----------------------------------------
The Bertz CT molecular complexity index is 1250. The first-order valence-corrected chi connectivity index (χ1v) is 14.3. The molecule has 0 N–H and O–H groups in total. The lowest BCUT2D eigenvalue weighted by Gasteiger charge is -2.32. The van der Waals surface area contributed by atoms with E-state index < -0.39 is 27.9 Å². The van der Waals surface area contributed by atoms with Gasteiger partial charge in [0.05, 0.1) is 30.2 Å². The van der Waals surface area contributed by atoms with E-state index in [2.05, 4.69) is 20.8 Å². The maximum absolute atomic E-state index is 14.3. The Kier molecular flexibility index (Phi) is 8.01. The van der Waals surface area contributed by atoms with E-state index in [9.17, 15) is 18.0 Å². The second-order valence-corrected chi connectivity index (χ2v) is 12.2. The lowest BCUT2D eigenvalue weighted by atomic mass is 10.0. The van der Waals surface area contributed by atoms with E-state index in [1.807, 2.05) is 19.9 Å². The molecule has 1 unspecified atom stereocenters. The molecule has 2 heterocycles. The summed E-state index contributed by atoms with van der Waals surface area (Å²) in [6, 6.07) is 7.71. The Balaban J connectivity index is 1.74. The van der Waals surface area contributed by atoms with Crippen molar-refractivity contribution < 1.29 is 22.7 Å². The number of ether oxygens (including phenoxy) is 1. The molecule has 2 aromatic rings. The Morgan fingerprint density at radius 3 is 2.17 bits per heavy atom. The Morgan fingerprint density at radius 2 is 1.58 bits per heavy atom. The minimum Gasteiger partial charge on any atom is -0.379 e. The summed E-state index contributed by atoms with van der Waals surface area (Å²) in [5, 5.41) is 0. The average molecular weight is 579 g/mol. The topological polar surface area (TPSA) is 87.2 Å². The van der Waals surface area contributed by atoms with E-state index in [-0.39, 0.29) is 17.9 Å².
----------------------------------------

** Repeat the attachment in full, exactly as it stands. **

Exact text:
The Bertz CT molecular complexity index is 1250. The first-order valence-corrected chi connectivity index (χ1v) is 14.3. The molecule has 0 N–H and O–H groups in total. The lowest BCUT2D eigenvalue weighted by Gasteiger charge is -2.32. The van der Waals surface area contributed by atoms with E-state index < -0.39 is 27.9 Å². The van der Waals surface area contributed by atoms with Gasteiger partial charge in [0.05, 0.1) is 30.2 Å². The van der Waals surface area contributed by atoms with E-state index in [2.05, 4.69) is 20.8 Å². The maximum absolute atomic E-state index is 14.3. The Kier molecular flexibility index (Phi) is 8.01. The van der Waals surface area contributed by atoms with E-state index in [9.17, 15) is 18.0 Å². The second-order valence-corrected chi connectivity index (χ2v) is 12.2. The lowest BCUT2D eigenvalue weighted by atomic mass is 10.0. The van der Waals surface area contributed by atoms with E-state index in [1.807, 2.05) is 19.9 Å². The molecule has 1 unspecified atom stereocenters. The molecule has 2 heterocycles. The summed E-state index contributed by atoms with van der Waals surface area (Å²) in [6, 6.07) is 7.71. The Balaban J connectivity index is 1.74. The van der Waals surface area contributed by atoms with Crippen molar-refractivity contribution < 1.29 is 22.7 Å². The number of ether oxygens (including phenoxy) is 1. The molecule has 2 aromatic rings. The Morgan fingerprint density at radius 3 is 2.17 bits per heavy atom. The Morgan fingerprint density at radius 2 is 1.58 bits per heavy atom. The minimum Gasteiger partial charge on any atom is -0.379 e. The summed E-state index contributed by atoms with van der Waals surface area (Å²) in [5, 5.41) is 0. The average molecular weight is 579 g/mol. The topological polar surface area (TPSA) is 87.2 Å². The van der Waals surface area contributed by atoms with E-state index in [-0.39, 0.29) is 17.9 Å².